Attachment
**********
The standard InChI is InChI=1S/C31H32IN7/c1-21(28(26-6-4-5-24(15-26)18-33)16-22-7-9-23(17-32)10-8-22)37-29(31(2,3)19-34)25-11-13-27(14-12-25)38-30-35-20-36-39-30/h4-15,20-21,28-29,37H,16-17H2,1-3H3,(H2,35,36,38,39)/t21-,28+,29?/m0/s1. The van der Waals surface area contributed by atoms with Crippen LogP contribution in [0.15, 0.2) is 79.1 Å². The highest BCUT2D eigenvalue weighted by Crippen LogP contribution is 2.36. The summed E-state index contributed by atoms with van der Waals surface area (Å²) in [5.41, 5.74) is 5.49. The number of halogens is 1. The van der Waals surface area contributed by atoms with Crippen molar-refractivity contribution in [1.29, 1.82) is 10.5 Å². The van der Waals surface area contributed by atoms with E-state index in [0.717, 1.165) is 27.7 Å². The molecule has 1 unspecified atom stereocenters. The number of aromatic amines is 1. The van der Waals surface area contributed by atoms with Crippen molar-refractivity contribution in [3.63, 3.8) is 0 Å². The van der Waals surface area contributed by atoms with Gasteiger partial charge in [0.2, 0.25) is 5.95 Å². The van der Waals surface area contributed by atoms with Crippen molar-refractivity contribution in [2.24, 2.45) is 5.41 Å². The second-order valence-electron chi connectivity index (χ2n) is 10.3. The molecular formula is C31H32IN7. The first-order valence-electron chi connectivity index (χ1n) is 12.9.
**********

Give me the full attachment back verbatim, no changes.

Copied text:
The standard InChI is InChI=1S/C31H32IN7/c1-21(28(26-6-4-5-24(15-26)18-33)16-22-7-9-23(17-32)10-8-22)37-29(31(2,3)19-34)25-11-13-27(14-12-25)38-30-35-20-36-39-30/h4-15,20-21,28-29,37H,16-17H2,1-3H3,(H2,35,36,38,39)/t21-,28+,29?/m0/s1. The van der Waals surface area contributed by atoms with Crippen LogP contribution in [0.15, 0.2) is 79.1 Å². The highest BCUT2D eigenvalue weighted by Crippen LogP contribution is 2.36. The summed E-state index contributed by atoms with van der Waals surface area (Å²) in [5.41, 5.74) is 5.49. The number of halogens is 1. The van der Waals surface area contributed by atoms with Crippen molar-refractivity contribution in [1.29, 1.82) is 10.5 Å². The van der Waals surface area contributed by atoms with E-state index in [0.717, 1.165) is 27.7 Å². The molecule has 1 unspecified atom stereocenters. The number of aromatic amines is 1. The van der Waals surface area contributed by atoms with Crippen molar-refractivity contribution in [3.63, 3.8) is 0 Å². The van der Waals surface area contributed by atoms with Gasteiger partial charge in [0.2, 0.25) is 5.95 Å². The van der Waals surface area contributed by atoms with Crippen molar-refractivity contribution in [2.24, 2.45) is 5.41 Å². The second-order valence-electron chi connectivity index (χ2n) is 10.3. The molecular formula is C31H32IN7. The first-order valence-electron chi connectivity index (χ1n) is 12.9.